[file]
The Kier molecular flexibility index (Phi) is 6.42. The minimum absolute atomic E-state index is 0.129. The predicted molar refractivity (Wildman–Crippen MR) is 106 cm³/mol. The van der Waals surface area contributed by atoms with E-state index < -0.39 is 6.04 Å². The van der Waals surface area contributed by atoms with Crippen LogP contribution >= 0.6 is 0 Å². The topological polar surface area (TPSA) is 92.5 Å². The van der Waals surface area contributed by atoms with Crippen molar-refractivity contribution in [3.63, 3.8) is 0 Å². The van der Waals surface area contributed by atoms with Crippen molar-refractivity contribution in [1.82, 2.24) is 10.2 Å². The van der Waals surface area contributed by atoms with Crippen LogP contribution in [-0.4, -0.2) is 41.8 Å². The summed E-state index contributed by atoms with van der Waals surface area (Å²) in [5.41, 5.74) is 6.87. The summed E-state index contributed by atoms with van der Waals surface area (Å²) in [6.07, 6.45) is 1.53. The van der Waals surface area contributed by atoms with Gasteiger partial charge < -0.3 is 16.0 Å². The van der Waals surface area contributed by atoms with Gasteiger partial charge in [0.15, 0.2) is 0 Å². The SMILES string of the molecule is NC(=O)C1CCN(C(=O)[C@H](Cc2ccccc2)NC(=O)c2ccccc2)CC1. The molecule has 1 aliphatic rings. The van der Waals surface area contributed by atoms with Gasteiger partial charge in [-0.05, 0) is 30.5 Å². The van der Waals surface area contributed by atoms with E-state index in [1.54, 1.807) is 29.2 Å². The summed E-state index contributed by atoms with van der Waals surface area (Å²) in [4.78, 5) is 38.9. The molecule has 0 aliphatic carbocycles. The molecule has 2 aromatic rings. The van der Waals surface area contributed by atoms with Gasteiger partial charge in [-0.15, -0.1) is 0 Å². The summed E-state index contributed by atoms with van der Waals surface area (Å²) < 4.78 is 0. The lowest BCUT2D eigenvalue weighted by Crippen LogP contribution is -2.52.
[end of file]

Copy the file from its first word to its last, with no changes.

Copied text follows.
The Kier molecular flexibility index (Phi) is 6.42. The minimum absolute atomic E-state index is 0.129. The predicted molar refractivity (Wildman–Crippen MR) is 106 cm³/mol. The van der Waals surface area contributed by atoms with E-state index < -0.39 is 6.04 Å². The van der Waals surface area contributed by atoms with Crippen LogP contribution >= 0.6 is 0 Å². The topological polar surface area (TPSA) is 92.5 Å². The van der Waals surface area contributed by atoms with Crippen molar-refractivity contribution in [3.63, 3.8) is 0 Å². The van der Waals surface area contributed by atoms with Crippen molar-refractivity contribution in [1.82, 2.24) is 10.2 Å². The van der Waals surface area contributed by atoms with Crippen LogP contribution in [-0.4, -0.2) is 41.8 Å². The summed E-state index contributed by atoms with van der Waals surface area (Å²) in [5.41, 5.74) is 6.87. The summed E-state index contributed by atoms with van der Waals surface area (Å²) in [6.07, 6.45) is 1.53. The van der Waals surface area contributed by atoms with Gasteiger partial charge < -0.3 is 16.0 Å². The van der Waals surface area contributed by atoms with Gasteiger partial charge in [0.15, 0.2) is 0 Å². The SMILES string of the molecule is NC(=O)C1CCN(C(=O)[C@H](Cc2ccccc2)NC(=O)c2ccccc2)CC1. The molecule has 1 aliphatic rings. The van der Waals surface area contributed by atoms with Gasteiger partial charge in [-0.05, 0) is 30.5 Å². The van der Waals surface area contributed by atoms with E-state index in [1.54, 1.807) is 29.2 Å². The summed E-state index contributed by atoms with van der Waals surface area (Å²) in [4.78, 5) is 38.9. The molecule has 0 aliphatic carbocycles. The molecule has 2 aromatic rings. The van der Waals surface area contributed by atoms with Gasteiger partial charge in [-0.15, -0.1) is 0 Å². The summed E-state index contributed by atoms with van der Waals surface area (Å²) < 4.78 is 0. The lowest BCUT2D eigenvalue weighted by Crippen LogP contribution is -2.52.